Digital Marketing & Creativity
Why should all digital marketers care about creativity?
Quirk's Search & Innovation expert Stephen Sandmann doesn’t work in the creative department, but knows how important creativity is to the success of digital marketing.
What is creativity? I’ve had the privilege of working with many creatives who helped me understand what creativity is all about, introducing me to leading research and sharing their thoughts on the subject. One thing that stood out for me is that arguments about what’s creatively excellent and what isn’t are purely subjective.
A very talented colleague of mine, Fran Luckin, shared with me the following:
“Academics like Teresa Amabile and Robert Sternberg argue that, although we can probably never achieve an ‘objective’ definition of what’s creative and what’s not, qualified experts in a domain (e.g., digital marketing) can reach reasonable agreement over which work in that domain is more creative and which is less creative. That’s what awards juries like the Cannes Lions International Festival of Creativity judges do; those judgment calls inform a global creative code (the advertising industry’s, agencies’, or an individual’s internal system of evaluating if an idea is creative or not), and the judges literally curate a winner’s showreel of work for the world to see. Such award-winning work then filters down into individual agencies, and helps them to make judgment calls regarding their own work.”
Fran expands further on creative codes: “The predominant values common to most creative codes are that the work has to be relevant and original. Creativity isn’t entirely subjective; different domains can have different experts with slightly different interpretations of what’s novel and original.”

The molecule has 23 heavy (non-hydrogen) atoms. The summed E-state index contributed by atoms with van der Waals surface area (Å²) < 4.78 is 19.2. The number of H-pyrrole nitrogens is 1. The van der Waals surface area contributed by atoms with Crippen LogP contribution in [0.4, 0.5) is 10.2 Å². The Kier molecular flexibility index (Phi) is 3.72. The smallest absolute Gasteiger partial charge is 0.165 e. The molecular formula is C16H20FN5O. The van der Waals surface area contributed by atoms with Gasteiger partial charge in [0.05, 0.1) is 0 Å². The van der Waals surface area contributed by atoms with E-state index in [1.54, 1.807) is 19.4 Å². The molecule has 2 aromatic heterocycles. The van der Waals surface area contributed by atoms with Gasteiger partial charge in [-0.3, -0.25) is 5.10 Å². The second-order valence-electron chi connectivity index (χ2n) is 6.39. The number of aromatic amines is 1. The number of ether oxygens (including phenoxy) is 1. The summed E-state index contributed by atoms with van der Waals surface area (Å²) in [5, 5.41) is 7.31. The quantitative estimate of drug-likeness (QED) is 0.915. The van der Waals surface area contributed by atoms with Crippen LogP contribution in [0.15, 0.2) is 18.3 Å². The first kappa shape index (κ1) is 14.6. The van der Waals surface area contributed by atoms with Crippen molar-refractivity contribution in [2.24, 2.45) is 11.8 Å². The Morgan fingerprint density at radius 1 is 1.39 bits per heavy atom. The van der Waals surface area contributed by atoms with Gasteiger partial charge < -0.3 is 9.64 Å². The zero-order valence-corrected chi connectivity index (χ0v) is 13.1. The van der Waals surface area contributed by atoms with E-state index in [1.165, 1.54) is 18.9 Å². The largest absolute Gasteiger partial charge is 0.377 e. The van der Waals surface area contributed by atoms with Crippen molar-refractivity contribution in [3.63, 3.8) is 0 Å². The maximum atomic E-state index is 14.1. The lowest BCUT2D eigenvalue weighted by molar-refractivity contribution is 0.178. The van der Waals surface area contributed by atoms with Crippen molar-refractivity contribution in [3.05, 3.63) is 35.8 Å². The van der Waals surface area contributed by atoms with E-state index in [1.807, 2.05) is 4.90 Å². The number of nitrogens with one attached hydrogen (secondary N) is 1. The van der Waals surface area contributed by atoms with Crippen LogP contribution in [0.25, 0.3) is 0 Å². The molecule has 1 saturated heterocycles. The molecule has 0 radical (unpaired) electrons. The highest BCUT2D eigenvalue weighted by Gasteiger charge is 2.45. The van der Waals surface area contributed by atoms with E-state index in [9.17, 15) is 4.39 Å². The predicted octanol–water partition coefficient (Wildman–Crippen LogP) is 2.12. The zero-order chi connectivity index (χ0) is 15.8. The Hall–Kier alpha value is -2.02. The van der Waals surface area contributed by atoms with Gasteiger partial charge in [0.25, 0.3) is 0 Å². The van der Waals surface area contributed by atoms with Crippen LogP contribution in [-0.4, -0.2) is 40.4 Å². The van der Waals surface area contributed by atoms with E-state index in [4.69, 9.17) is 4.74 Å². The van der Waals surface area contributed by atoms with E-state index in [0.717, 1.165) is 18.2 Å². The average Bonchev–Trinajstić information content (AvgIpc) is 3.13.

Forward-thinking application of technology or creative idea?
Being an early adopter of the latest technology (with reference to Moore’s Technology Adoption Curve) can lead to forward-thinking digital marketing campaigns. But are they creative or not, especially if they are relevant and original?
The best way to express my thoughts on this is through an example. The McDonald's campaign I worked on relied on the application of the relatively new “OK Google” voice-activated search technology (not to be confused with “traditional” voice-search technology of the past).
Google promoted their “OK Google” voice-search technology for the first time in late 2014 via an exceptional campaign by the 72andSunny agency. So, we were early adopters of “OK Google” voice-search technology by launching our campaign on May 8, 2015 – but were we being creative? From an SEO specialist’s perspective, we were creative because what we applied to SEO had not potentially been done before for a third-party brand, and its application was relevant to the campaign. SEO usually revolves around only improving websites’ visibility in “traditional” forms of Google search, not “OK Google” voice search. This video will explain what I mean. From a creative’s perspective, this McDonald’s campaign may not be seen as creative, but rather only as an example of forward-thinking digital marketing.
Interestingly, Cannes has given a creative hat tip to a digital campaign’s application of Google search technology: The “Romanians are Smart” campaign won a Cannes Silver Lion in 2012.
Why should you care about creativity?
I feel that we, as non-creatives (meaning not working in agencies’ creative departments) can understand what it means to be creative in our own right, and strive to produce work that we deem is creative too. We can all be creative in our own way by applying fresh thinking to solving clients’ business problems. While our definitions of creativity may differ somewhat, two things are important to all digital marketers:
First, imaginative thinking is important when it comes to problem-solving.
Second, creative work is critically important, as its objective is to break through competing clutter to provide clients with the best ROI. Non-creatives can help build effective mechanics or frameworks for creatives to flesh out one-of-a-kind successful campaigns. Creatives have strong creative skills because they exercise them often, and are not scared to push the boundaries of what’s possible.
With the above in mind, we, as digital marketers, need to embrace this ideal: to exercise our creative abilities in terms of our different digital marketing disciplines without letting the fear of failure stop us from producing excellent work as a cross-discipline team.
- Stephen Sandmann is Head of Search Strategy & Innovation at Quirk, a Mirum company. You can follow him on Twitter @stephensandmann.
A version of this article originally appeared on BizCommunity SA